Can you wear glasses in a passport photo?
Anyone applying for or renewing a U.S. passport must remove their eyeglasses for their passport photo. This policy prohibiting glasses in passport photos went into effect in November 2016.
According to the U.S. Department of State's Bureau of Consumer Affairs, the decision was made because every year many thousands of passport customers submit poor quality photos — and the primary reason photos were rejected in the past was because applicants were wearing glasses that made it difficult to identify their face.
The new "no glasses" policy will result in fewer passport application delays and will help passport holders move through U.S. ports of entry more efficiently, says the Bureau.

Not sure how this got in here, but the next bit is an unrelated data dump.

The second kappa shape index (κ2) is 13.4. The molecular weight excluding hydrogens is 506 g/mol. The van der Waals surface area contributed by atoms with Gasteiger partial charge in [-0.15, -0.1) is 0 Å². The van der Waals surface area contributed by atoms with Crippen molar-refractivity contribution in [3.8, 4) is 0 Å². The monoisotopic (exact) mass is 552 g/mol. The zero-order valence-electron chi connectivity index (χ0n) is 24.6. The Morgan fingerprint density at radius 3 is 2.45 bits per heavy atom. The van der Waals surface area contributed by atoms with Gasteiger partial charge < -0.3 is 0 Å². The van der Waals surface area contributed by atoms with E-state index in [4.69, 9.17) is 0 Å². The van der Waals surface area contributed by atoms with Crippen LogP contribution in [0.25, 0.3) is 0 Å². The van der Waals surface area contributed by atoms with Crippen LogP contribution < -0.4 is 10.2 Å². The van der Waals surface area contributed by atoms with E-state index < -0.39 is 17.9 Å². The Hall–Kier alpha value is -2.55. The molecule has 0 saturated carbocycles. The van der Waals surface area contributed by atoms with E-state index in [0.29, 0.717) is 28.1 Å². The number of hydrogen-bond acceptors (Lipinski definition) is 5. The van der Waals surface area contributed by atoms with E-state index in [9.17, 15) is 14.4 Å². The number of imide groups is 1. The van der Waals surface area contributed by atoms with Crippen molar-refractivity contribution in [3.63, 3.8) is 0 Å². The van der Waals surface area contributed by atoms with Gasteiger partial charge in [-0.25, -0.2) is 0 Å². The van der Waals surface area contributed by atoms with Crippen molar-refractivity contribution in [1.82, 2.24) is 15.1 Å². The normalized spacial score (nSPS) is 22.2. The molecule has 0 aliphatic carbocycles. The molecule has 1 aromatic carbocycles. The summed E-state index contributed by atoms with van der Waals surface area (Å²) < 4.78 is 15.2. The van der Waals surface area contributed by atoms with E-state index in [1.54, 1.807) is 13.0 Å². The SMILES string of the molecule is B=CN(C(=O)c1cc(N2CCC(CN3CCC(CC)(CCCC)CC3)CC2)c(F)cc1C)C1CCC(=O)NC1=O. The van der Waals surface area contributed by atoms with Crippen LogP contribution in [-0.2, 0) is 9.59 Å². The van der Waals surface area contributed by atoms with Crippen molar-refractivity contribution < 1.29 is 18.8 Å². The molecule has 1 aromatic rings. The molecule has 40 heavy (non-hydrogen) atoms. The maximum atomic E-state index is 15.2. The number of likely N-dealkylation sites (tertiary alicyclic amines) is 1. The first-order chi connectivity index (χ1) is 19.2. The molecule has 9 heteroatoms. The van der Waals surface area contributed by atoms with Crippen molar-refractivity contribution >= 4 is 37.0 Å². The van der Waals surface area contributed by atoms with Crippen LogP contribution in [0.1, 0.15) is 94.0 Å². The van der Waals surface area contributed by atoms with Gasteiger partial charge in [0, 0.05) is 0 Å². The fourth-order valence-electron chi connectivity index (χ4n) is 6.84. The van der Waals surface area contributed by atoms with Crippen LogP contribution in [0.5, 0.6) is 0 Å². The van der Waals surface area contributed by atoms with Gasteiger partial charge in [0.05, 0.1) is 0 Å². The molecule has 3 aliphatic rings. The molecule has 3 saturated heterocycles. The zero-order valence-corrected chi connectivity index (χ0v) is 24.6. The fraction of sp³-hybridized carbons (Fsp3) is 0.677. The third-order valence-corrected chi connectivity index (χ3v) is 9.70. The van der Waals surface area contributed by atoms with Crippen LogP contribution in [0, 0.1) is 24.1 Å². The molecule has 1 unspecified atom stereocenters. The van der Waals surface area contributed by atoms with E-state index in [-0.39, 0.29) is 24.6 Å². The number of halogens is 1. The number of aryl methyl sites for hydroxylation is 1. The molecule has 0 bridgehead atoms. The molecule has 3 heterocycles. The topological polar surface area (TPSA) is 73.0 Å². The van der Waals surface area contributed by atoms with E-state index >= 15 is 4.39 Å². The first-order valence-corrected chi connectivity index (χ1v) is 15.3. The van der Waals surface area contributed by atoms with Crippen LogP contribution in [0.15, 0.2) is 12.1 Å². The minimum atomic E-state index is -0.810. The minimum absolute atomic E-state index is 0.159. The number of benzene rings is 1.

If you are wearing glasses in your current passport, you don't have to get a new passport now. Your unexpired passport remains valid. However, the next time you renew your passport, you'll have to take off your glasses.
By the way, having an up-to-date passport is a good idea, even if you have no plans to travel internationally. This is because the recent Real ID Act requires all state-issued identification documents to meet certain minimum security standards.
Photo IDs that don't meet these security standards (certain state-issued driver's licenses, for example) may not be accepted for federal purposes, such as for boarding domestic flights.
If you are uncertain whether your state-issued photo ID meets Real ID Act security requirements, visit your state government's website.
No glasses allowed in passport photos. U.S. Department of State, Bureau of Consumer Affairs website. November 2016. How a passport can help you fly domestically. U.S. Department of State, Bureau of Consumer Affairs website. October 2016.
Page published in January 2019
Page updated in March 2022